Along with tipping, it is also customary in America that the waiter would return to a table to provide the check and pick it up once the customer has left their card. After spending too much time waiting for a check that never arrived, my classmates and I realized we needed to walk to the front of restaurants to pay at a cashier. But yet again, touristy areas were the exception as servers in those restaurants came to our table for the payment. It was interesting to experience the dynamic between neighborhoods that expected Americans or other foreigners and those that did not conform to American norms.
Personal Space and Social Etiquette
I found that the Spainiard idea of personal space isn’t like that of Americans. For example, as we spent time in Sitges and Playa de Barceloneta, fellow beachgoers would pass very close to my group and I. People would swim through us, not shying away from engaging in smalltalk with strangers. While it was kind to engage with us, it was quite surprising to see how often strangers acknowledged each other here as opposed to back home, where I feel many people simply keep to themselves. Similarly, people stand relatively close to each other while speaking to you, and may even touch your arm or shoulder while doing so. While again surprising, I quickly got used to it as it was evidently a cultural norm and not ill natured in any way. I also became aware that if you step into a shop, or even just an elevator with other strangers, it is normal to greet them as they enter and exit.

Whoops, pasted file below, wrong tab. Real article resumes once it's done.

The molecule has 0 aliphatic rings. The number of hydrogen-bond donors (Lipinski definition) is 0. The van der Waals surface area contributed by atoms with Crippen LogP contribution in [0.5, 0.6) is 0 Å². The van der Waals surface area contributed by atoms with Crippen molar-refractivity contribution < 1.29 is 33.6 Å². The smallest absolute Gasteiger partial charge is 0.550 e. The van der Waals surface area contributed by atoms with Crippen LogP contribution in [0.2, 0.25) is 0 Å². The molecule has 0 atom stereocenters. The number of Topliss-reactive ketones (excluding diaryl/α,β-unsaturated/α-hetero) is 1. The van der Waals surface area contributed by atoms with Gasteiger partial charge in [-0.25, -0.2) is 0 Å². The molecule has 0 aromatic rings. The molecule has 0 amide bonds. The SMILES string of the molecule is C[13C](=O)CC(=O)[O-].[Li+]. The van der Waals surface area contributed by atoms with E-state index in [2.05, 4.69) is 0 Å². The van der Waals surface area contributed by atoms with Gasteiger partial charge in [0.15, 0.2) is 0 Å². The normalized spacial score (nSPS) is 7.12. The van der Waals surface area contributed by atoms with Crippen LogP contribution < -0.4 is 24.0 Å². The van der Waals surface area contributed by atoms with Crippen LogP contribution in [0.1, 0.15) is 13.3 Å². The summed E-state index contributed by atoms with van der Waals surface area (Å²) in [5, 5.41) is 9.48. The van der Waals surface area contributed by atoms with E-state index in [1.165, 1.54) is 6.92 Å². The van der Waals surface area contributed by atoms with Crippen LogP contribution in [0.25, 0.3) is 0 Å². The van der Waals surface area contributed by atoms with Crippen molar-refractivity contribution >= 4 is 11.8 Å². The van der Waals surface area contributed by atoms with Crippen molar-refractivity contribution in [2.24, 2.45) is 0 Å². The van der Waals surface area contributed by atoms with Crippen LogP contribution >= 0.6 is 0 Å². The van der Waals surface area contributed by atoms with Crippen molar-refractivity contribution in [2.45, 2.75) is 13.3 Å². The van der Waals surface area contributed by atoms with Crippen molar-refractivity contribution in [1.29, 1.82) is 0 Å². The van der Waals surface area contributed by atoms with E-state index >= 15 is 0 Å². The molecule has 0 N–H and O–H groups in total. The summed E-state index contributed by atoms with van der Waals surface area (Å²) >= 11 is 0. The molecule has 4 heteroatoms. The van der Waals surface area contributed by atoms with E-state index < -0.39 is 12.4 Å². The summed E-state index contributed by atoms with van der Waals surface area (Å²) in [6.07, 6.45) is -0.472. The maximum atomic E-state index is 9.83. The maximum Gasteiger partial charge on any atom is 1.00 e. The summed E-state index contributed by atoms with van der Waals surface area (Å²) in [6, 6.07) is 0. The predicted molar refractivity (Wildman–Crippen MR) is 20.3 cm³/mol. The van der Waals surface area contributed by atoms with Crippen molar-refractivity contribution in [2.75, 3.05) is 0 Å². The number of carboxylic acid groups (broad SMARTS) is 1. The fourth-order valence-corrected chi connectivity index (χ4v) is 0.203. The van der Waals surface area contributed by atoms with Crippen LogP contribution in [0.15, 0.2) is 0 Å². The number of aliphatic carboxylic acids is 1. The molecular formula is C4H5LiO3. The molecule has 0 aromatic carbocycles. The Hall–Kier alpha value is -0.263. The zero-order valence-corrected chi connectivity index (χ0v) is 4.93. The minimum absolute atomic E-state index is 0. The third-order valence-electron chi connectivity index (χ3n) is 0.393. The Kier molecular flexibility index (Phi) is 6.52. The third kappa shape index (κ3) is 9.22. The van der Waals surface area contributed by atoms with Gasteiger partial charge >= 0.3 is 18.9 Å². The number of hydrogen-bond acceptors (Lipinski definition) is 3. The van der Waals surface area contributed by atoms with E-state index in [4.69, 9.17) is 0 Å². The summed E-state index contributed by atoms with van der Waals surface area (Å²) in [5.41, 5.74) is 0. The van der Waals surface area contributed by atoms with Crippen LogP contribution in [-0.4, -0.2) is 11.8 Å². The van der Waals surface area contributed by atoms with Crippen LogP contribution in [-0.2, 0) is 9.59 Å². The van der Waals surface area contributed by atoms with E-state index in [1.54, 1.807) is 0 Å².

The Spaniard etiquette of being so friendly and open to others you don’t know is something I found to be really lovely at times. On a particular night where a group of us were playing music and dancing on the street while making our way home, a group of strangers going the opposite way joined in the moment as they passed. Making what may seem as a mundane, random moment into one of the funnest of the trip, it is thanks to the openness and approachability of Spanish people with good senses of humor.
While we didn’t experience the Spanish school system firsthand, I took it upon myself to research it a bit as it was an area of great interest to me. I have some family living in Spain, and I’ve heard recounts of their rigorous academic programs and was curious as to how it compared to the American school system. They claim they have it so much harder over there, and I can kind of see where they are coming from. My nephew has been living in Spain for some time now and takes most classes in Castellano (Spanish), but is also required to take a class in Valenciano, which is a dialect of Catalan. While the predominant language is Spanish, areas near the metropolitan Valencia use the local language. Things such as signs and metro announcements are made in Valenciano, but have the Castellano translation underneath. (Valencia-cityGuide.com)